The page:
$49 to $249
For the past decade, the leader in the field of planetarium software has been Software Bisque with its many versions of TheSky. Version 6, which was released in early 2004, comes in three versions: Student Edition, Serious Astronomer, and Professional. Both the Serious Astronomer and Professional versions include telescope control for virtually all commercial telescopes that can accept external input. Both can also display all known asteroids (simultaneously, if desired) and contain a database with one hundred thousand images. The Professional version also provides Internet Telescope Support for accessing telescopes over the Internet.
Besides planetarium programs, other astronomical software has been written to enhance your experience whether or not you use a telescope. Here are a few choices I hope you find useful:
This helpful program generates images that show the effects of telescope aberrations. If you’re experiencing a less-than-perfect view through your telescope, you can compare what you’re seeing in your eyepiece to Aberrator‘s display. Aberrator also allows you to vary the optical parameters to demonstrate a wide range of telescope problems.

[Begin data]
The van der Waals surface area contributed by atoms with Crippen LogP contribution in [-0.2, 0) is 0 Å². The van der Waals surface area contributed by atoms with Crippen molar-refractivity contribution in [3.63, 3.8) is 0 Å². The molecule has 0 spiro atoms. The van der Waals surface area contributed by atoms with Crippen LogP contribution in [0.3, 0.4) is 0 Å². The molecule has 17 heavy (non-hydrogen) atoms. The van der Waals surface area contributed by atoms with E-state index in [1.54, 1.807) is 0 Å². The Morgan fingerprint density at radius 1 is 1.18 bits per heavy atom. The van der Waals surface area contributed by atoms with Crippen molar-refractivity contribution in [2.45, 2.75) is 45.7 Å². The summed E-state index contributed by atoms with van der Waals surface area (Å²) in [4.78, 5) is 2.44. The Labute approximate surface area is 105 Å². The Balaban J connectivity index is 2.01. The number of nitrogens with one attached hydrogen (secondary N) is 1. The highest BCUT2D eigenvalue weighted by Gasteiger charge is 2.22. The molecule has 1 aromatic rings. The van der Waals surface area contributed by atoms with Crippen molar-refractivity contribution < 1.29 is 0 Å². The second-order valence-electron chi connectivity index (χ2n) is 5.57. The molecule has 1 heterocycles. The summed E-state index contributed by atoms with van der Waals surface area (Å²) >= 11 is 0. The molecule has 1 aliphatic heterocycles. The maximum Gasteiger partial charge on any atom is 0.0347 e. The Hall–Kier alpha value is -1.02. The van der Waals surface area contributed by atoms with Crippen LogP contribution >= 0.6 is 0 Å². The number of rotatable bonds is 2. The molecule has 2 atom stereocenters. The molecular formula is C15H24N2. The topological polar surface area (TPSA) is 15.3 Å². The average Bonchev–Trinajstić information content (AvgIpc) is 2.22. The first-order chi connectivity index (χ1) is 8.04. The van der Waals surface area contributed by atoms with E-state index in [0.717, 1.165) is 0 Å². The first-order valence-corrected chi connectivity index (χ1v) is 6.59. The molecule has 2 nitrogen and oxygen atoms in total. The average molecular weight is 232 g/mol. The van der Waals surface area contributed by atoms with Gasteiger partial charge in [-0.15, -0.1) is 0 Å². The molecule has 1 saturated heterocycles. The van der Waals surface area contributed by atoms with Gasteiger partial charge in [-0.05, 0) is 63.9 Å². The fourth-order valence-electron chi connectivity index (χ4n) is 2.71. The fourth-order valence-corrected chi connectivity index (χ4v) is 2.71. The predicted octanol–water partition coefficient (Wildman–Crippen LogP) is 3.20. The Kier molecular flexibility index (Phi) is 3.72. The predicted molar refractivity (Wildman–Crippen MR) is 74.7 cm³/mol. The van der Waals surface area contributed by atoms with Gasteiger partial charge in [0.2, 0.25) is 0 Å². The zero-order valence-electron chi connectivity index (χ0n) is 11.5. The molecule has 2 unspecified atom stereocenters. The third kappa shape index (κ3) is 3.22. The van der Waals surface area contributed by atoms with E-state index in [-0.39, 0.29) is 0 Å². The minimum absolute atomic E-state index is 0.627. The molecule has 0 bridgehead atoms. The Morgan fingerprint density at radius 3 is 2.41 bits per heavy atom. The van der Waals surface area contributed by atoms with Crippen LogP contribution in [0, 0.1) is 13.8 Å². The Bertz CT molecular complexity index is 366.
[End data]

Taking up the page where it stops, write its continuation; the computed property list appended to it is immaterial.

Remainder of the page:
If you’re ready to set up your telescope to observe Jupiter, and you’d like to know if its moons are doing anything interesting during the time you’ll be out, fire up JupSat95. The program will graphically show you the positions of the four large satellites of Jupiter.
This program provides a range of information about the Moon. LunarPhase displays the current phase of the Moon, the illuminated fraction of the lunar disk, the current age of the Moon (since last New Moon), the Moon’s celestial coordinates, and its distance from Earth in real time. LunarPhase also displays the Moon’s rise, set, and transit times and circumstances of lunar eclipses — including whether they’re visible from your location.
RealSky is a set of CD-ROM disks distributed by Software Bisque. It is based on The Digitized Sky Survey (DSS), a collection of scanned photographic images made with the Palomar Schmidt and the UK Schmidt cameras. The uncompressed version of this data takes up 102 CD-ROMs.
RealSky is a version of the same data compressed by a factor of 100. Twelve CD-ROMs contain images from the Palomar Observatory Sky Survey, down to declination -12°. An additional eight CD-ROMs contain images from the UK Schmidt Telescope up to about 3° declination.
When used with planetarium software, the images from RealSky lie under the display. The effect is utterly mesmerizing. Prepare to lose some time just looking at different areas of the sky.
If you use a CCD camera or webcam, eventually you’ll want to stack images to increase the signal-to-noise ratio of your images. Registax allows you to align, stack, and process a variety of images including BMP, JPEG, FITS, AVI, and TIFF formats.
Satellites of Saturn
Titan is easy to view, but what were those other points of light near Saturn? Were they moons? This DOS-based program will tell you.
This tiny, DOS-based program shows graphically the positions of the major features in the atmosphere of Jupiter. It’s especially helpful if you want to observe Jupiter’s Great Red Spot.